Australia's spy agency has warned foreign intelligence agents are using journalism as a cover and trying to recruit local reporters to help their activities.
ASIO deputy director-general Heather Cook made the claim to a parliamentary committee examining the impact of security laws on press freedom.
She didn't provide specific examples but said some journalists had "self-reported" to ASIO that foreign spies had tried to recruit them as sources or as a way to gain access to senior officials.
"In Australia today, journalism is being used as a cover by foreign intelligence actors," Ms Cook told the committee hearing in Canberra on Wednesday.
"This is not meant in any way to malign the profession of journalism, but journalism can provide an ideal cover for foreign powers seeking to hide their actions ... This practice is not new, novel or exaggerated."
This led ASIO to object to any move to provide blanket exemptions for media from security laws.
The inquiry by the powerful intelligence and security committee was sparked by recent raids at media outlets.
The Australian Federal Police in June raided the Canberra home of News Corp's Annika Smethurst and the Sydney office of the ABC, in separate investigations into government leaks.
Home Affairs boss Mike Pezzullo says there was "no whistle to be blown" in the story that sparked the raid on Smethurst's home.
The story detailed an alleged government proposal to boost spying on Australians, and in May 2018, Mr Pezzullo confirmed to senators he had asked whether his department could help disrupt cybercrime in cases where criminal networks used Australian infrastructure.
On Wednesday, Mr Pezzullo said Smethurst's story wrongly characterised the proposal for legislative change.
"It is simply a falsehood, so there is no whistle to be blown," he told the committee.
And he said it was "simply unacceptable" that a screenshot of a secret government document that inspired the story was also published.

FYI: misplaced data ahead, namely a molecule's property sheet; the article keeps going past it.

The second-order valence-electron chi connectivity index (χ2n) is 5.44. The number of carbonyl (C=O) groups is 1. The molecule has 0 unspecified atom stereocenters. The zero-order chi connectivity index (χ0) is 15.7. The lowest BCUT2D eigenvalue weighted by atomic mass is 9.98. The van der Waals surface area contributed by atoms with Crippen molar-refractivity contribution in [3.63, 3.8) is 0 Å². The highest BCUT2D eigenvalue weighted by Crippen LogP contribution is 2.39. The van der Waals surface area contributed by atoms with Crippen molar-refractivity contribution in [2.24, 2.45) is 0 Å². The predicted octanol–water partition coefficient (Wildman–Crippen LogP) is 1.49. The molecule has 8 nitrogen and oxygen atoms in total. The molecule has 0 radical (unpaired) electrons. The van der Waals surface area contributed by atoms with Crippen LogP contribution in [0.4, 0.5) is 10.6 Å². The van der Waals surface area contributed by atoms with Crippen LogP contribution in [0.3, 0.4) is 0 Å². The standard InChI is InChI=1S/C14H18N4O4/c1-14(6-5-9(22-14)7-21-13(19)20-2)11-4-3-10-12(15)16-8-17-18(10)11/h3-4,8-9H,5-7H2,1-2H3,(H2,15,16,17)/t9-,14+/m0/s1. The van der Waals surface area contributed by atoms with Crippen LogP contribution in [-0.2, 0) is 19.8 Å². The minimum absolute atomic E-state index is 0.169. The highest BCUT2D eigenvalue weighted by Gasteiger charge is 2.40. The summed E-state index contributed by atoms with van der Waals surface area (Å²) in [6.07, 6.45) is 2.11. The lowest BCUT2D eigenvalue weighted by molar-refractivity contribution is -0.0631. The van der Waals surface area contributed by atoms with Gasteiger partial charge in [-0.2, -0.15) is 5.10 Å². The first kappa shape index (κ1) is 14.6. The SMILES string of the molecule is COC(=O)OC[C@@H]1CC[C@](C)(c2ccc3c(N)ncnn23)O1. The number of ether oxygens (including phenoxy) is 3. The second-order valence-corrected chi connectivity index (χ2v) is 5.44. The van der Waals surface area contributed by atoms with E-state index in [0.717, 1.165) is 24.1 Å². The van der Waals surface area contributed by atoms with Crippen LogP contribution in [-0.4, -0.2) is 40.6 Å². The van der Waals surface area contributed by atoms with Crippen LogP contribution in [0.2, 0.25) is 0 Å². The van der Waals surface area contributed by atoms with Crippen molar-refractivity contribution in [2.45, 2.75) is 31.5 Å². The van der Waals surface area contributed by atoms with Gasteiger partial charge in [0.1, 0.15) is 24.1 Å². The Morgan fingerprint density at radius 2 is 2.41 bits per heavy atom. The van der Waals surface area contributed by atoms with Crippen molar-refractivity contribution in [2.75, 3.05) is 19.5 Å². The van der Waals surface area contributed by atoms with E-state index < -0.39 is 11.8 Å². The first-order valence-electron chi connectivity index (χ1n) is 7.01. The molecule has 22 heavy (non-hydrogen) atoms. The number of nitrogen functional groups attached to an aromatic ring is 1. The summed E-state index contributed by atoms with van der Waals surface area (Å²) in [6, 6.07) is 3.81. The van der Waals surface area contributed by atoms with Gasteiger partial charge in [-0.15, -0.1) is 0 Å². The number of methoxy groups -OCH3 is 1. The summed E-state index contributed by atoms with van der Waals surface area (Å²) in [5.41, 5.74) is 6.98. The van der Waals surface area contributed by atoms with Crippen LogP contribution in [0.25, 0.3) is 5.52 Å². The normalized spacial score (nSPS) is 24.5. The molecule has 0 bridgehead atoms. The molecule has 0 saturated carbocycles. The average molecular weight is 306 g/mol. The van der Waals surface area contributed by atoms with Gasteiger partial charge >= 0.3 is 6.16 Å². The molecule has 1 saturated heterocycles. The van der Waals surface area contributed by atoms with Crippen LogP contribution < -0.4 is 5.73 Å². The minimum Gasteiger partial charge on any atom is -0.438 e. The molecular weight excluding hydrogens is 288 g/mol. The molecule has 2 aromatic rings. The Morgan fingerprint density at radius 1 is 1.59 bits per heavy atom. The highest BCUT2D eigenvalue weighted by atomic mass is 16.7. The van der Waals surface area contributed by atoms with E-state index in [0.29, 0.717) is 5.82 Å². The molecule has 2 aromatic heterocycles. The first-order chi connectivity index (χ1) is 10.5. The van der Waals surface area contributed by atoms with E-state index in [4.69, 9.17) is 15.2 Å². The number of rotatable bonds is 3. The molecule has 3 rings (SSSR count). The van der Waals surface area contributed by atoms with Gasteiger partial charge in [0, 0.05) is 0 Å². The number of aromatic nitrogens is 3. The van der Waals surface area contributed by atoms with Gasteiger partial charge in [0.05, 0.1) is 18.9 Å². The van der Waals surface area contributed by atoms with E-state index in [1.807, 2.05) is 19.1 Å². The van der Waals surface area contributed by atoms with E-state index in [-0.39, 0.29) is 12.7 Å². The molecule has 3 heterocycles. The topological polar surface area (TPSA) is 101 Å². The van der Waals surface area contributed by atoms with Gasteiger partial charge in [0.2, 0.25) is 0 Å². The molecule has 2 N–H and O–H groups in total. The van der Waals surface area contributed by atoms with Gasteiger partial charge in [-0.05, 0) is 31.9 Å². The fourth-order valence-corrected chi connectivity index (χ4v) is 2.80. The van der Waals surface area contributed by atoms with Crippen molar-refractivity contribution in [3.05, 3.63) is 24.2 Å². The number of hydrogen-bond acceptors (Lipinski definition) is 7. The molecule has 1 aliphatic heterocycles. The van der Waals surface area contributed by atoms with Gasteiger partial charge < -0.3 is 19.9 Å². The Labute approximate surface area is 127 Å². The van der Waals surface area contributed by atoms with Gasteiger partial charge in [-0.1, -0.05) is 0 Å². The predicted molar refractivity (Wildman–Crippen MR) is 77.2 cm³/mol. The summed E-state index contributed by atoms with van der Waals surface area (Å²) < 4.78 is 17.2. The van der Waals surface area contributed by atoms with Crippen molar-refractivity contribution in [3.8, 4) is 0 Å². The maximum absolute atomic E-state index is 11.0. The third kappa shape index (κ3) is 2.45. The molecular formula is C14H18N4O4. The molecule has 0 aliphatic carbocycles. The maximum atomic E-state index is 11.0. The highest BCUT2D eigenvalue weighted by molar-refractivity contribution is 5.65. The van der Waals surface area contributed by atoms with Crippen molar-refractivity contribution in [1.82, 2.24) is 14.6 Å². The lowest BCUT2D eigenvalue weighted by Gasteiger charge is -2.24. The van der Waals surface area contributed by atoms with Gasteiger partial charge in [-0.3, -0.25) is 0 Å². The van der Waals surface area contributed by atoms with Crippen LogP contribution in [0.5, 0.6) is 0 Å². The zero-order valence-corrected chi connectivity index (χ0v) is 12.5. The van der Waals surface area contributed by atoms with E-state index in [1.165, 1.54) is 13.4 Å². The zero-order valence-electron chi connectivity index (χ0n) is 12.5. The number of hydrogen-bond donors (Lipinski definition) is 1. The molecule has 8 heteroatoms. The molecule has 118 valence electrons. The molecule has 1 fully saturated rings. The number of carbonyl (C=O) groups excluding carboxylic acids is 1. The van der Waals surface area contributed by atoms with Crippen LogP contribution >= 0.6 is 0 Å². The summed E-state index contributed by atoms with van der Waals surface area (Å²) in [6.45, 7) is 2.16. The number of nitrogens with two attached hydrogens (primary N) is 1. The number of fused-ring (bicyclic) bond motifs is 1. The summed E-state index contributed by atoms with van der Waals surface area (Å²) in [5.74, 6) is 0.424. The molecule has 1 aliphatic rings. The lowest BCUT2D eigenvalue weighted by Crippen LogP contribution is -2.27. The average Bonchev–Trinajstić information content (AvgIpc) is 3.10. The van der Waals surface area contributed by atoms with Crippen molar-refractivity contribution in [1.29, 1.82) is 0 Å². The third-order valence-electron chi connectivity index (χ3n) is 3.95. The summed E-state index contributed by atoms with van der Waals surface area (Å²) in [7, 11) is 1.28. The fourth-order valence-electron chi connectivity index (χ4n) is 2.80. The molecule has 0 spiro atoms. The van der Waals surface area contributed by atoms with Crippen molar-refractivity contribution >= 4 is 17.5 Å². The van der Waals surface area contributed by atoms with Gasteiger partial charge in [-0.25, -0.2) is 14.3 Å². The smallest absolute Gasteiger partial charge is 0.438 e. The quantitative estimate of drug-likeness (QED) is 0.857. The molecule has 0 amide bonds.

He said the document was classified as secret not because of the proposal but rather because of descriptions of the cyber defence of critical Australian infrastructure that it contained.
Mr Pezzullo estimated he's read between 30,000 and 40,000 highly classified documents in his 32-year public service career and almost all of them were classified with good reason.
"It is exceedingly rare to come across a document that has been capriciously and thoughtlessly stamped at that level."
Ms Cook said documents were classified based on their content and origin and publishing one might expose a source even if the content was seemingly innocuous.
"I am firmly of the view that it would be difficult if not impossible for someone not intimately familiar with the intelligence and its origins to be able to make a judgment about the sensitivity of that document," she said.
AFP commissioner Andrew Colvin earlier said it was the responsibility of politicians to balance protecting national security with ensuring press freedom.
"We don't second guess the decisions of parliament to criminalise certain conduct," he told the committee.
"If there is an imbalance between national security and press freedom, then that imbalance has to be addressed through law."
Mr Colvin stressed raids on journalists were a "last resort".
The AFP has received 75 referrals relating to unauthorised leaks of Commonwealth material to the media in the past five years, but those were the only two instances that were followed up with raids.
A dozen senior media executives presented a united front to the inquiry on Tuesday, demanding changes to national security laws they say will protect journalists.
News Corp executive chairman Michael Miller told the committee there were many laws on the books now that criminalise journalism.